My eldest daughter turned 18 last month, a milestone loaded with implication and emotion. As her father, I felt an intense (self-imposed) pressure to mark the occasion appropriately, to acknowledge my genuine love and pride as openly and honestly as this emotionally repressed East Coast WASP could manage. Certainly, this was the moment to pull out all the stops and come up with something more meaningful than a handshake and a slap on the back.
My wife has said that having two daughters (before a son) was karmic balancing. She believes there were important life lessons I needed to learn: I grew up in an apartment full of brothers and attended all-boys’ schools.
My brothers and I were physically energetic, rough, and competitive. Our favorite indoor games were Gladiator, Five Fingers of Death, and the Blob. These games took place within the concrete confines of the largest bedroom. We all suffered our share of bumps, bruises, some blood, and a few broken bones. When one of us was hurt badly enough to summon my mother, she would inspect the wound calmly and decide whether stitches were required. Usually, she advised us to take an aspirin, admonished us not to get blood on the carpet, and pleaded with us to “please calm down before someone gets really hurt.”
So, empathy is not my strong suit. It was never modeled. Feelings were seldom expressed in my family and rarely considered. We did not tell each other “I love you,” and crying was an option, but only in cases of extreme anger or pain—never as the manifestation of feelings.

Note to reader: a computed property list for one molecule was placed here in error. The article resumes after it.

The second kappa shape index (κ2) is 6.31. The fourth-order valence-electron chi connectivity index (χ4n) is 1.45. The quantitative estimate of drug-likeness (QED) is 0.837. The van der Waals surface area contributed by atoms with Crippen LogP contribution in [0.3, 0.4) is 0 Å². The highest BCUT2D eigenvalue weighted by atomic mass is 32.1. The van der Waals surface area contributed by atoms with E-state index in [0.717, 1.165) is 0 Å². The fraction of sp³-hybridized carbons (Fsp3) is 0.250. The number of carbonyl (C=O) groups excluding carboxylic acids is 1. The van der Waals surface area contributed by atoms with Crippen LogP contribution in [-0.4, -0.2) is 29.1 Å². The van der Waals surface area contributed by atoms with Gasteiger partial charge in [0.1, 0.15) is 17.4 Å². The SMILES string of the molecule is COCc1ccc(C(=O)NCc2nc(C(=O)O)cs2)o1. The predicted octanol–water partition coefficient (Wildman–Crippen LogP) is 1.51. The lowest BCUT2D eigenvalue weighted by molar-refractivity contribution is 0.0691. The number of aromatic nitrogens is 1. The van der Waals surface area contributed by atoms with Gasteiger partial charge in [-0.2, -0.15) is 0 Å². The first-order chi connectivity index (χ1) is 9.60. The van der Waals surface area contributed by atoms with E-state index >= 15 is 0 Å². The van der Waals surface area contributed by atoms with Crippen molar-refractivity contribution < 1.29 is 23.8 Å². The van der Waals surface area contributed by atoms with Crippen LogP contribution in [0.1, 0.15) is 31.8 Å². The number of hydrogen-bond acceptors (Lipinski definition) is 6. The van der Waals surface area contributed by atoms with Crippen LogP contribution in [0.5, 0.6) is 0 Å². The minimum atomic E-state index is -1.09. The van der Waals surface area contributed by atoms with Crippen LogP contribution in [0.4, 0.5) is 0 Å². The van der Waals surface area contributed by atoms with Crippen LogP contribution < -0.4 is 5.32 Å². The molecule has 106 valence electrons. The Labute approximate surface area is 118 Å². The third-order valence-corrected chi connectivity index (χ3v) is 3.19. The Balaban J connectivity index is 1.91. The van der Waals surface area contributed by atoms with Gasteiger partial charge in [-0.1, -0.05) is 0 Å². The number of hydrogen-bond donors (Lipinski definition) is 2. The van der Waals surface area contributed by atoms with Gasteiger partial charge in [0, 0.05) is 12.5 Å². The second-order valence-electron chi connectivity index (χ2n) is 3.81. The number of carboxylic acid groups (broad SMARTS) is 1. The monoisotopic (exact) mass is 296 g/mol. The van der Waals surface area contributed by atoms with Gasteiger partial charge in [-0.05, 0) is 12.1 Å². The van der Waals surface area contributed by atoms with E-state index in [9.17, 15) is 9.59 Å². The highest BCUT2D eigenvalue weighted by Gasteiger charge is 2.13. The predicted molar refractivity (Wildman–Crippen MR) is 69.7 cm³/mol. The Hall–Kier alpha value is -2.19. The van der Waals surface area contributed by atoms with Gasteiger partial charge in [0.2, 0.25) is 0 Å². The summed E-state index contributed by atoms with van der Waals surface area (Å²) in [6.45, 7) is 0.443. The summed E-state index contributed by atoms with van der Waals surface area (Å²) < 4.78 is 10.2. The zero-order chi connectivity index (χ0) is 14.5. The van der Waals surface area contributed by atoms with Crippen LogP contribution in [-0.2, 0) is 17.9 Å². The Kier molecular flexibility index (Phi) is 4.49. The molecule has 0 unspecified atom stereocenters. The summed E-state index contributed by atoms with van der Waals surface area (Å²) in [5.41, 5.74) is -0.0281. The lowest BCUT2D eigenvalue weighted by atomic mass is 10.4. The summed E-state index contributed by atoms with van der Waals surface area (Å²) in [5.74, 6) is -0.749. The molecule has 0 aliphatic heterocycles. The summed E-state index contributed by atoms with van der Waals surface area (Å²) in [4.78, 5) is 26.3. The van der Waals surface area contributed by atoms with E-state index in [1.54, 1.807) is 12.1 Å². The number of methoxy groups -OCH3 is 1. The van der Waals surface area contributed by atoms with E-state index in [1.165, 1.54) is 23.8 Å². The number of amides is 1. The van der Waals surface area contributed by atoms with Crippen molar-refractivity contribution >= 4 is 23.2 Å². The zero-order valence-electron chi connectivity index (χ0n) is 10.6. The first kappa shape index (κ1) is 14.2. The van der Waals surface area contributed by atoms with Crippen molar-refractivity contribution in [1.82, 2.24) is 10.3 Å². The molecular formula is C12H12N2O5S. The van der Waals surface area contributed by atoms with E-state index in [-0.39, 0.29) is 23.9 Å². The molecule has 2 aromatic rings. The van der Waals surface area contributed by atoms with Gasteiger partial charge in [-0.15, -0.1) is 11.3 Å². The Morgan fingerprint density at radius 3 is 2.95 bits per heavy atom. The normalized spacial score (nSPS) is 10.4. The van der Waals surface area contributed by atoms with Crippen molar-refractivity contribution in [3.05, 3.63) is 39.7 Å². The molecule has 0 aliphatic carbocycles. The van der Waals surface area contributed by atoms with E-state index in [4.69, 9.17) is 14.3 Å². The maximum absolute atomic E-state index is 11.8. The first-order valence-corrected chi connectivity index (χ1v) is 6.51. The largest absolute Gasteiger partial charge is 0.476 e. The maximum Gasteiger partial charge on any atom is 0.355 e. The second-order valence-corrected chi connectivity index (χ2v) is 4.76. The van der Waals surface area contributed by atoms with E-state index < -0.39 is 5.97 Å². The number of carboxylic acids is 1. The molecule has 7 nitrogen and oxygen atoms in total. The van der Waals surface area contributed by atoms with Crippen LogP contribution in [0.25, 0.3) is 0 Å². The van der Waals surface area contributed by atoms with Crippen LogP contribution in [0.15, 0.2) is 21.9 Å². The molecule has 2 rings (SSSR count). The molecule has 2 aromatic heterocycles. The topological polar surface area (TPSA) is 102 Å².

Throughout most of my marriage and the lives of my kids, I have been emotionally evasive and rarely available. If I had feelings—loneliness, sadness, even joy—they were repressed. The problem over the years was that I sought to stuff everyone else’s feelings as well, because they made me uncomfortable. Like a lot of men I know, my instinct was “Let’s not talk about it. Let’s just fix it.” You can get away with that when you’re single or in the boardroom, but not when family comes into the picture. Especially girls.
My wife was right about the karmic balancing. Gradually, my two daughters’ loving, demonstrative natures did chip away at my bunker. I learned to tell my kids that I love them—first as a response to those words that came so easily from their lips—but eventually unprompted. I learned to allow them to cry, no matter how unbearable it was for me, reminding and assuring myself that it wasn’t my job to wave my magic Daddy wand to fix their emotional wounds.
It is only recently, though, because my marriage was forced into crisis, that I have started the hard work to locate my own heart, daring to expose it ever so slightly and allow some old, raw feelings a chance to breathe. I am evolving but have a long way to go. I am still emotionally awkward and suppress much of what affects me. Certainly, I shy away from overt sentimentality.
Back to my eldest’s birthday. How does this emotionally stunted dad express his deep love, respect and gratitude to his daughter at this seminal moment in her life? I know many parents (given the wherewithal) cover it with an extravagant gift like a car or a trip (“See, that’s how much I love you. Enough said”). And I can relate to that instinct, but (a) I am not Mr. Gotrocks, so Christmas in Zermatt isn’t going to happen; and (b) call me old school, but I am of the belief that a gift made with imagination, by hand, is a thousand times more meaningful than one that is bought. (Not that my daughter wouldn’t appreciate a new car.)
In the end, after consulting with her wise mother, I did only as much as I could: (1) I told her I love her and am so proud to have her as a daughter; (2) I put together enough cash to buy her something really nice; and (3) I hugged her for as long as she could stand it.